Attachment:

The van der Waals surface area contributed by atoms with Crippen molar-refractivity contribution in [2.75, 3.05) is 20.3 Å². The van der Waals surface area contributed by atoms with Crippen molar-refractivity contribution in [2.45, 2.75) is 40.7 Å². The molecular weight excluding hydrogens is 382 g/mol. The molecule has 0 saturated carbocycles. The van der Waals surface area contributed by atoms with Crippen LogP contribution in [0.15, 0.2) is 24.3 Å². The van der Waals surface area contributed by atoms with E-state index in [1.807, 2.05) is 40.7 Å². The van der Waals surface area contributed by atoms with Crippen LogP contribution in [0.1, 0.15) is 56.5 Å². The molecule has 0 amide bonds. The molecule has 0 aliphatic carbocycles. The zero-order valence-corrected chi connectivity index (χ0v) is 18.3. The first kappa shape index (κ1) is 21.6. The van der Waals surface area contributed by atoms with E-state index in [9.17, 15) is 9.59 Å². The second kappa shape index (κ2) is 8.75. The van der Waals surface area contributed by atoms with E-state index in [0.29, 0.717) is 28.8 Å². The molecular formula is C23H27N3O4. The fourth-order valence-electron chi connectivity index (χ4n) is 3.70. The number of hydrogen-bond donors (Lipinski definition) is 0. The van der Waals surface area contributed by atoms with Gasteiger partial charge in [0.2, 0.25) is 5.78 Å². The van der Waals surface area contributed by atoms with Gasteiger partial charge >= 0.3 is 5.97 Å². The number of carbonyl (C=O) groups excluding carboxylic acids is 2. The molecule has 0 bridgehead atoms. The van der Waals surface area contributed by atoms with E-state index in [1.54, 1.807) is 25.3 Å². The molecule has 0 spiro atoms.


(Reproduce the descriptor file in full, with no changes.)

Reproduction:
The van der Waals surface area contributed by atoms with Crippen molar-refractivity contribution in [2.75, 3.05) is 20.3 Å². The van der Waals surface area contributed by atoms with Crippen molar-refractivity contribution in [2.45, 2.75) is 40.7 Å². The molecular weight excluding hydrogens is 382 g/mol. The molecule has 0 saturated carbocycles. The van der Waals surface area contributed by atoms with Crippen LogP contribution in [0.15, 0.2) is 24.3 Å². The van der Waals surface area contributed by atoms with E-state index in [1.807, 2.05) is 40.7 Å². The van der Waals surface area contributed by atoms with Crippen LogP contribution in [0.1, 0.15) is 56.5 Å². The molecule has 0 amide bonds. The molecule has 0 aliphatic carbocycles. The zero-order valence-corrected chi connectivity index (χ0v) is 18.3. The first kappa shape index (κ1) is 21.6. The van der Waals surface area contributed by atoms with E-state index in [9.17, 15) is 9.59 Å². The second kappa shape index (κ2) is 8.75. The van der Waals surface area contributed by atoms with E-state index in [0.29, 0.717) is 28.8 Å². The molecular formula is C23H27N3O4. The fourth-order valence-electron chi connectivity index (χ4n) is 3.70. The number of hydrogen-bond donors (Lipinski definition) is 0. The van der Waals surface area contributed by atoms with Gasteiger partial charge in [0.2, 0.25) is 5.78 Å². The van der Waals surface area contributed by atoms with Gasteiger partial charge >= 0.3 is 5.97 Å². The number of carbonyl (C=O) groups excluding carboxylic acids is 2. The molecule has 0 bridgehead atoms. The van der Waals surface area contributed by atoms with E-state index in [1.54, 1.807) is 25.3 Å². The molecule has 0 spiro atoms.